The court then explained that the closer an organization’s dominant purposes and methods hew to these traditional charitable purposes, the more likely the organization is to qualify as a “charitable organization” under Clause Third.
The court found that NEFF’s purposes constituted traditional charitable purposes within the meaning of Clause Third and the Jackson v. Phillips definition of charity because NEFF’s programs and activities both (i) benefit an indefinite number of people and (ii) assist in lessening the burdens of government.
a. Benefiting an Indefinite Number of People
When the Massachusetts Appellate Tax Board denied NEFF’s application for a tax exemption, it dismissed NEFF’s argument that the Hawley Forest should be exempt because it provides an environmental benefit in the form of preservation of a habitat for diverse species. In support of its denial, the Board cited a 1966 tax exemption case, Assessors of Boston v. The Vincent Club, 351 Mass. 10, 14 (1966), in which the court stated
simply keeping land open and allowing its natural habitat to flourish is not sufficiently charitable. Appellant must demonstrate ‘an active appropriation to the immediate uses of the charitable cause for which the owner was organized.’
The Board also noted that “the absence of public access to land has consistently proven fatal to a landowner’s claim of charitable exemption.”
Recognizing that times have changed in the almost 50 years since it decided Vincent Club, the court updated its view in NEFF v. Hawley. The court explained:
Historically, the “benefit” provided by land held as open space or in its natural state has been measured by the direct access of people to that land for such purposes as recreation, scenic views, or education…. However, as the science of conservation has advanced, it has become more apparent that properly preserved and managed conservation land can provide a tangible benefit to a community even if few people enter the land. For example, … conservation of large forested blocks of land [i]s an effective means of contributing to “ecosystem resilience” in the face of rising temperatures and more severe storms because forests naturally absorb carbon and other harmful emissions. Additionally, open space land naturally absorbs and helps dissipate stormwater runoff without the need for drainage systems that are required in paved and developed areas. Furthermore, forest land helps to clean the air by filtering particulates naturally, and it regulates and purifies the fresh water supply by stabilizing soils that store water over time and filter contaminants.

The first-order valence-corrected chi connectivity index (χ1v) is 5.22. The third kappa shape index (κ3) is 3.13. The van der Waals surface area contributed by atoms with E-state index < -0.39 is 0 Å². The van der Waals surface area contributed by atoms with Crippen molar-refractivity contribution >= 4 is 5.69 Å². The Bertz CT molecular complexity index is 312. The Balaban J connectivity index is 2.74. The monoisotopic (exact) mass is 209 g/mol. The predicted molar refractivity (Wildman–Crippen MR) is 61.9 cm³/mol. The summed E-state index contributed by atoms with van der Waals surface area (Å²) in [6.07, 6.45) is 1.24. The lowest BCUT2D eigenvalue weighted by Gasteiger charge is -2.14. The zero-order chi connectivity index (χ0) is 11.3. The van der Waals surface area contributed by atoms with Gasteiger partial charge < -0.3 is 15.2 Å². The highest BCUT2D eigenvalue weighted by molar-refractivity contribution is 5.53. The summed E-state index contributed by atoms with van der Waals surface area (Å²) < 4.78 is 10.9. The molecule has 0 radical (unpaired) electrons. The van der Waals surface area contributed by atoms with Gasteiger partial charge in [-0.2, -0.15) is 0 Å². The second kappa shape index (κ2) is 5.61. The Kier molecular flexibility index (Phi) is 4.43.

The court concluded that, “by holding land in its natural pristine condition and thereby protecting wildlife habitats, filtering the air and water supply, and absorbing carbon emissions, combined with engaging in sustainable harvests to ensure the longevity of the forest, NEFF engages in charitable activities of a type that may benefit the general public.”
The court also noted in a footnote that, for purposes of satisfying the “charitable organization” requirement of Clause Third, the Massachusetts Appellate Tax Board has required land conservation organizations to demonstrate that they “invite, encourage, and facilitate the entry of the public at large onto their lands.” The court rejected this test, emphasizing that public access is not required, provided the organization can demonstrate that it is not simply seeking to set aside land for its own private use or as a buffer around its members’ private property and, instead, is carrying out land conservation and environmental protection activities that benefit the public at large.